FishBase: FishBase[4] is a global database of fish species. It is a relational database containing information about the taxonomy, geographical distribution, biometrics, population, genetic data and many more. Currently, it contains more the 32 thousand species and more than 300 thousand common names in various languages.

DBpedia: DBpedia[5] is a project focusing on the task of converting content from Wikipedia to structured knowledge so that Semantic Web techniques can be employed against it. At the time of writing this article, the English version of the knowledge base of DBpedia describes more than 4.5 million things, containing persons, places, works, species, etc. In our case, we are using a subset of DBpedia’s knowledge base containing only fishes (i.e. instances classified under the class

The Marine Top Level Ontology

MarineTLO is not supposed to be a single ontology covering the entirety of what exists. It aims at being a global core model that (a) covers with suitable abstractions the domains under consideration to enable the most fundamental queries, (b) can be extended to any level of detail on demand, and (c) can adequately map and integrate data originating from distinct sources. This approach has two main benefits:

  • reduced effort for improving and evolving it since the focus is given on one model rather than many
  • reduced effort for constructing mappings since this approach avoid the pair-wise mappings between individual metadata formats and/or ontologies.

For the development and evolution of MarineTLO we have adopted an iterative and incremental methodology comprising the following steps: (i) ontological analysis of the underlying sources, (ii) design, (iii) implementation and (iv) evaluation. The activities of each iteration has been monitored by opening the corresponding tickets. The section #Related_tickets contains a list of the tickets that have been opened. For the implementation of MarineTLO we have used OWL 2 (Web Ontology Language) while for the needs of evaluation we used the notion of competence queries.


In total we have released 4 versions of the MarineTLO. Each release was able to cover various concepts for different sources. Below we report the contents, some basic information, and several links (e.g., documentation) of each version.

MarineTLO Versions
Version Classes and Properties Underlying Sources Concepts covered OWL File Documentation Mappings Competence Queries Release Date
Version 1 17 classes and 8 properties FLOD, ECOSCOPE, WORMS Species, Scientific Names, Predators March 2013
Version 2 57 classes and 22 properties FLOD, ECOSCOPE, WORMS, DBpedia Species, Scientific Names, Predators, Authorships July 2013
Version 3 57 classes and 25 properties FLOD, ECOSCOPE, WORMS, DBpedia, Fishbase Species, Scientific Names, Common Names, Predators, Authorships, Ecosystems, Countries, Water Areas, Vessels, Gears, EEZ October 2013
Version 4 127 classes and 81 properties FLOD, ECOSCOPE, WORMS, DBpedia, Fishbase Species, Scientific Names, Common Names, Predators, Authorships, Ecosystems, Countries, Water Areas, Vessels, Gears, EEZ, Bibliography, Statistical Indicators July 2014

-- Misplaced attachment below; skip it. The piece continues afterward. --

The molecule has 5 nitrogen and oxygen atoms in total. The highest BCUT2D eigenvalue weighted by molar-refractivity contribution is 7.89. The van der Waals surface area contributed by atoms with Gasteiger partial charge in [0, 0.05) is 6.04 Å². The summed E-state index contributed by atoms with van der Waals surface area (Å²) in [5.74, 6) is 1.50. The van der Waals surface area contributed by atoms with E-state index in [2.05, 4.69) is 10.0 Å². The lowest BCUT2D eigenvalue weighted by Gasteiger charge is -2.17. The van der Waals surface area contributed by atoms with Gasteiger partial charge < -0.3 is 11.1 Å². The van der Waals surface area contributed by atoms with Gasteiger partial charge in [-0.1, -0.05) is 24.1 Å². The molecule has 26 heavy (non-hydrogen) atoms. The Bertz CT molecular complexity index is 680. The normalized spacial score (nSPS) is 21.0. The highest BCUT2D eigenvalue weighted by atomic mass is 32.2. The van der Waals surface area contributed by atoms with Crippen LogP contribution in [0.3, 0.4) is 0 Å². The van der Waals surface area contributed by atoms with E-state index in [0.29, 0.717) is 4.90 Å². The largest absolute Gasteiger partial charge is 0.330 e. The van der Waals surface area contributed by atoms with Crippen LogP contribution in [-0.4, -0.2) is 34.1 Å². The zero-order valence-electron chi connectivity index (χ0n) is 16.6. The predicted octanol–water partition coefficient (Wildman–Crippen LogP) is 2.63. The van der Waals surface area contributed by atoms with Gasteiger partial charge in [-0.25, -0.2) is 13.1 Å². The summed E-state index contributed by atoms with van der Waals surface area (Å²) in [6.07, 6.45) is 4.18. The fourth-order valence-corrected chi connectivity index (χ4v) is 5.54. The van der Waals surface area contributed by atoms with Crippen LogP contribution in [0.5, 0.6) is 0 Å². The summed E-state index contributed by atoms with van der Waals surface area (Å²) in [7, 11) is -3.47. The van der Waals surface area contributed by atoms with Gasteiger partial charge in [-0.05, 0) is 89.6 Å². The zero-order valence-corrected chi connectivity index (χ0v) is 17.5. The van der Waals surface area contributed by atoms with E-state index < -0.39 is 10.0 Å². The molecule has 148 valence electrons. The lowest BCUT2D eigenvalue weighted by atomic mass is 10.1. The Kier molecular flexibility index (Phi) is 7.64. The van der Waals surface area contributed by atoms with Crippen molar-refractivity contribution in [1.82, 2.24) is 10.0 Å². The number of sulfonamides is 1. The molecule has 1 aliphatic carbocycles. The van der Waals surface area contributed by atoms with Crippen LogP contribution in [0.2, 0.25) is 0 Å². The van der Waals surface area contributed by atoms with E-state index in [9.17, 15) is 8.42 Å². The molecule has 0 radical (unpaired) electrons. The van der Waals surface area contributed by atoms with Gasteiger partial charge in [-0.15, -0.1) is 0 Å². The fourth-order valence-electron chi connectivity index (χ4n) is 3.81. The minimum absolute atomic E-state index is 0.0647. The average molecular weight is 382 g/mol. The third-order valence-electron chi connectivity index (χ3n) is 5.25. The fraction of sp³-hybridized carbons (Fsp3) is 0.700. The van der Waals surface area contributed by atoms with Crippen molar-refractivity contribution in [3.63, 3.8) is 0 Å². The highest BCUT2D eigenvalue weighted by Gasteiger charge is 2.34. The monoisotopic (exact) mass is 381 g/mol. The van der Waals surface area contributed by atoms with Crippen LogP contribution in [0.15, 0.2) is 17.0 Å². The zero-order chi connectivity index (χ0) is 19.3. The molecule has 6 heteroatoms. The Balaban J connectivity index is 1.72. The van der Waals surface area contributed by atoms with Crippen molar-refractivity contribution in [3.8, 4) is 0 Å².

Related Links/Publications

  • MarineTLO public website
  • MarineTLO-based Warehouse wiki page
  • [Tzitzikas-MTSR'13] Y. Tzitzikas, C. Alloca, C. Bekiari, Y. Marketakis, P. Fafalios, M. Doerr, N. Minadakis, T. Patkos and L. Candela. Integrating Heterogeneous and Distributed Information about Marine Species through a Top Level Ontology, Proceedings of the 7th Metadata and Semantic Research Conference, MTSR'13, Thessaloniki, Greece, November 2013.
  • [Tzitzikas-ERCIM'14] Y. Tzitzikas, C. Allocca, C. Bekiari, Y. Marketakis, P. Fafalios and N. Minadakis. Ontology-based Integration of Heterogeneous and Distributed Information of the Marine Domain, ERCIM News 2014 (96), Special theme: Linked Open Data, January 2014
  • [Tzitzikas-LWDM'14] Y. Tzitzikas, N. Minadakis, Y. Marketakis, P. Fafalios, C. Alloca and N. Mountantonakis. Quantifying the Connectivity of a Semantic Warehouse, 4th International Workshop on Linked Web Data Management, LWDM'14, Athens, Greece, March 2014.
  • [Moutantonakis-PROFILES'14] M. Mountantonakis, C. Allocca, P. Fafalios, N. Minadakis, Y. Marketakis, C. Lantzaki and Y. Tzitzikas. Extending VoID for Expressing the Connectivity Metrics of a Semantic Warehouse, 1st International Workshop on Dataset Profiling & Federated Search for Linked Data (PROFILES'14), in conjunction with the 11th Extended Semantic Web Conference (ESWC'14), Anissaras Hersonissou, Crete, Greece, May 2014.
  • [Tzitzikas-ESCW'14] Y. Tzitzikas, N. Minadakis, Y. Marketakis, P. Fafalios, C. Alloca, N. Mountantonakis and I. Zidianaki. MatWare: Constructing and Exploiting Domain Specific Warehouses by Aggregating Semantic Data, 11th Extended Semantic Web Conference (ESWC'14), Anissaras Hersonissou, Crete, Greece, May 2014.

Related Meetings & Minutes

Related tickets